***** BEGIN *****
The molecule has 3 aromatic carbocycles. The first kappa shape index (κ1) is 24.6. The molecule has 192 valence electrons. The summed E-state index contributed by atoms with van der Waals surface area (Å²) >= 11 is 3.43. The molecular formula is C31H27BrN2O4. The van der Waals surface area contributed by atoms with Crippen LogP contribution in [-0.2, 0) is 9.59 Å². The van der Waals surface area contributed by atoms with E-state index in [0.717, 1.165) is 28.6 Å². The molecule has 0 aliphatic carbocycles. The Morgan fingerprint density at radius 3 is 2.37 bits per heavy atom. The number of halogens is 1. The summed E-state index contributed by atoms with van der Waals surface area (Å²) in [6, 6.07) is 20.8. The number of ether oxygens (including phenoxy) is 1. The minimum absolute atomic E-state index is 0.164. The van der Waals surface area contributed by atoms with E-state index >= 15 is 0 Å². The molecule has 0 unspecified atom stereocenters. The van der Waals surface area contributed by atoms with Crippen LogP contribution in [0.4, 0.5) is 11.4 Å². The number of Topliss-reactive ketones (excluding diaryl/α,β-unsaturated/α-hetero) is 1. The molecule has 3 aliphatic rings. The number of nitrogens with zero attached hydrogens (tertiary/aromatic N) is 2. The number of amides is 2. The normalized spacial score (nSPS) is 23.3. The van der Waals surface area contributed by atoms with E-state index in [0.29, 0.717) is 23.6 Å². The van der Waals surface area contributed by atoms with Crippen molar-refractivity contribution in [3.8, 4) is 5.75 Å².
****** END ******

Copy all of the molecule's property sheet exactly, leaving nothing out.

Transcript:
The molecule has 3 aromatic carbocycles. The first kappa shape index (κ1) is 24.6. The molecule has 192 valence electrons. The summed E-state index contributed by atoms with van der Waals surface area (Å²) >= 11 is 3.43. The molecular formula is C31H27BrN2O4. The van der Waals surface area contributed by atoms with Crippen LogP contribution in [-0.2, 0) is 9.59 Å². The van der Waals surface area contributed by atoms with E-state index in [0.717, 1.165) is 28.6 Å². The molecule has 0 aliphatic carbocycles. The Morgan fingerprint density at radius 3 is 2.37 bits per heavy atom. The number of halogens is 1. The summed E-state index contributed by atoms with van der Waals surface area (Å²) in [6, 6.07) is 20.8. The number of ether oxygens (including phenoxy) is 1. The minimum absolute atomic E-state index is 0.164. The van der Waals surface area contributed by atoms with E-state index >= 15 is 0 Å². The molecule has 0 unspecified atom stereocenters. The van der Waals surface area contributed by atoms with Crippen LogP contribution in [0.4, 0.5) is 11.4 Å². The number of Topliss-reactive ketones (excluding diaryl/α,β-unsaturated/α-hetero) is 1. The molecule has 3 aliphatic rings. The number of nitrogens with zero attached hydrogens (tertiary/aromatic N) is 2. The number of amides is 2. The normalized spacial score (nSPS) is 23.3. The van der Waals surface area contributed by atoms with E-state index in [0.29, 0.717) is 23.6 Å². The van der Waals surface area contributed by atoms with Crippen molar-refractivity contribution in [3.8, 4) is 5.75 Å².